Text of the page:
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Good news for chocolate lovers as Swiss scientists find way to make the treat more sustainable

Cocoa pod husks can be a valuable part of chocolate too, scientists find.
Cocoa pod husks can be a valuable part of chocolate too, scientists find. Copyright AP Photo/ Diomande Bleblonde
Copyright AP Photo/ Diomande Bleblonde
By Lottie Limb
Published on
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Cocoa fruit contains other valuable ingredients that have been underutilised until now, the researchers say.

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Scientists in Switzerland have invented a way to make chocolate healthier and more sustainable.

No Oompa Loompas, chocolate rivers or magical gum were involved in the making of this new treat - simply a fresh look at the whole cocoa fruit.

Typically, only cocoa beans and pulp are extracted for our chocolate bars. But researchers at the ETH Zurich federal technology institute have discovered that the cocoa pod husk can be used too, as a replacement for granulated sugar.

Their new recipe involves taking what’s known as the endocarp, the inner layer of the fruit shell, and mixing it with some of the pulp surrounding the beans to make a sweet cocoa jelly.

“This means that farmers can not only sell the beans, but also dry out the juice from the pulp and the endocarp, grind it into powder and sell that as well,” explains Kim Mishra, lead author of the study published in the journal Nature Food.

“This would allow them to generate income from three value-​creation streams. And more value creation for the cocoa fruit makes it more sustainable.”

How is the new Swiss chocolate made exactly?

When you’re dealing with such a desirable foodstuff as chocolate, only a close replacement will do. Finding the perfect recipe involved a lot of trial and error from the scientists in the lab, who worked with start-up Koa and Swiss chocolate manufacturer Felchlin.

Too much fruit juice from the pulp made the chocolate clumpy, while too little resulted in an insufficiently sweet taste. They found the product can contain up to 20 per cent of the cocoa gel, which compares to the sweetness of conventional chocolate with around 5 to 10 per cent added sugar. Regular dark chocolate can contain around 40 per cent powdered sugar.

The new cocoa-fruit chocolate is healthier for us, according to the researchers, since it has a higher fibre content and reduced saturated fat percentage.

Why is the new chocolate recipe more sustainable?

“A cradle-to-factory life cycle assessment shows that large-scale production of this chocolate could reduce land use and global warming potential compared with average European dark chocolate production,” the researchers write.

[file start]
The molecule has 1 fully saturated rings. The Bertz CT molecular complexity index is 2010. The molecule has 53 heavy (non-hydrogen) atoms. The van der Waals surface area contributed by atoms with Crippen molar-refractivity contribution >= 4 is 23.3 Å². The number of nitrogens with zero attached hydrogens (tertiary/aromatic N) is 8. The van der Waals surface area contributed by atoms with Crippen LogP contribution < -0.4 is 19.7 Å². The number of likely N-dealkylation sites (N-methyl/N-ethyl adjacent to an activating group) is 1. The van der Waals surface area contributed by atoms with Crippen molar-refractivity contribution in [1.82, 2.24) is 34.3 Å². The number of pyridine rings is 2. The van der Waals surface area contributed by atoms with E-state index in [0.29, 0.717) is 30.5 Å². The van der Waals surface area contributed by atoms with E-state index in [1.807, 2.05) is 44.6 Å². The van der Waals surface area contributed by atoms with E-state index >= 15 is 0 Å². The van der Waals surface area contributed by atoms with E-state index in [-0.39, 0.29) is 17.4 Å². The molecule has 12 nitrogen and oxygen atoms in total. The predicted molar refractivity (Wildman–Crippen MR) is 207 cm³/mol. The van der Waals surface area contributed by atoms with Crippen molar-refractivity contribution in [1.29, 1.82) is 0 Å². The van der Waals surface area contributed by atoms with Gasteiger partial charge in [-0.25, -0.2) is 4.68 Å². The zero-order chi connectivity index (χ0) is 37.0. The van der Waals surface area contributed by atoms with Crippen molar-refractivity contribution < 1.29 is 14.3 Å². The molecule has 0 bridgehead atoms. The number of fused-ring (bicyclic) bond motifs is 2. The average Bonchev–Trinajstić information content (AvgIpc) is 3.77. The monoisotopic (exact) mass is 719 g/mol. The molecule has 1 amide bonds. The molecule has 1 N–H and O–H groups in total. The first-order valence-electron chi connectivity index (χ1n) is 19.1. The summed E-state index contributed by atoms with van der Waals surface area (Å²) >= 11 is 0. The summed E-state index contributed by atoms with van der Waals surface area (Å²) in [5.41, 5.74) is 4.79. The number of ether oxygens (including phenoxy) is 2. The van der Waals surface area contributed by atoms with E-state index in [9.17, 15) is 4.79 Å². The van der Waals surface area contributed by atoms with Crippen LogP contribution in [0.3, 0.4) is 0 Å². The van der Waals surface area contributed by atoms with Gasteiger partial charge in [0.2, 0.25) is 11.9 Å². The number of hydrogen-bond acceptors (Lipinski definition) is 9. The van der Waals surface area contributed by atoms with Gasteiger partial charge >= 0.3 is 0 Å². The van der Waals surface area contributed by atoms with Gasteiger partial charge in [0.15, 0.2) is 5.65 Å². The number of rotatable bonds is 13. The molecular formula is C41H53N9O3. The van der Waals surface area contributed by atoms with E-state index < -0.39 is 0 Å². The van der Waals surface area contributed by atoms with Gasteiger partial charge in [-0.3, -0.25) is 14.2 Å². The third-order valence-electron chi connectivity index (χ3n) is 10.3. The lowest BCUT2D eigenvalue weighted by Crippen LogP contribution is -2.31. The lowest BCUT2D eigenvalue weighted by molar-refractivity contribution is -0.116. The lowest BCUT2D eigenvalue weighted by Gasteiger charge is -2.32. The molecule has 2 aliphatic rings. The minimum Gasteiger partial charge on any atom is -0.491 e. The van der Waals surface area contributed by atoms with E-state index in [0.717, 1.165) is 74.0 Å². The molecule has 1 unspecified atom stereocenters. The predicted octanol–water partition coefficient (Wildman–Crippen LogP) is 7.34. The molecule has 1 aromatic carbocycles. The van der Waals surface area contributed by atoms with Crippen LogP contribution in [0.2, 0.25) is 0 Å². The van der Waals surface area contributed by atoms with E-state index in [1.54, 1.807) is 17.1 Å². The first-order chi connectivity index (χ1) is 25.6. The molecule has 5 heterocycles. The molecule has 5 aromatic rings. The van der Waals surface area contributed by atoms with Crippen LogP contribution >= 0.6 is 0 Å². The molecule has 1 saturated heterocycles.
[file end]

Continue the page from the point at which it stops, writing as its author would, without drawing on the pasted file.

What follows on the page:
Land-use change from farming is responsible for over 70 per cent of environmental impacts for all chocolates, they explain. So by using fewer cocoa beans and therefore less land, the lab chocolate is linked to lower ‘farm impacts’.

It does require more processing than the average European bar - with the heating up of the endocarp powder responsible for most of these ‘factory impacts’. But overall the cocoa-fruit chocolate creation has a lighter carbon footprint when scaled up.

The new formulation treads lighter on the environment in other ways too, since it uses part of the cocoa pod that would otherwise go to waste. Only the shell is left, which is traditionally used as fuel or composting material.

By bringing the endocarp into the equation, small-scale farmers are also able to diversify their product offerings and increase their income.

How can cocoa-fruit chocolate be scaled up?

There’s still a long way to go before this thriftier form of chocolate hits our shelves, however.

“Although we've shown that our chocolate is attractive and has a comparable sensory experience to normal chocolate, the entire value creation chain will need to be adapted, starting with the cocoa farmers, who will require drying facilities,” says Mishra.

“Cocoa-​fruit chocolate can only be produced and sold on a large scale by chocolate producers once enough powder is produced by food processing companies.”

But an important first step has been taken: ETH has filed a patent for its cocoa-​fruit chocolate recipe.

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It’s a sign of the researchers’ confidence in their product, with its appealing nutritional, socio-economic and eco benefits.

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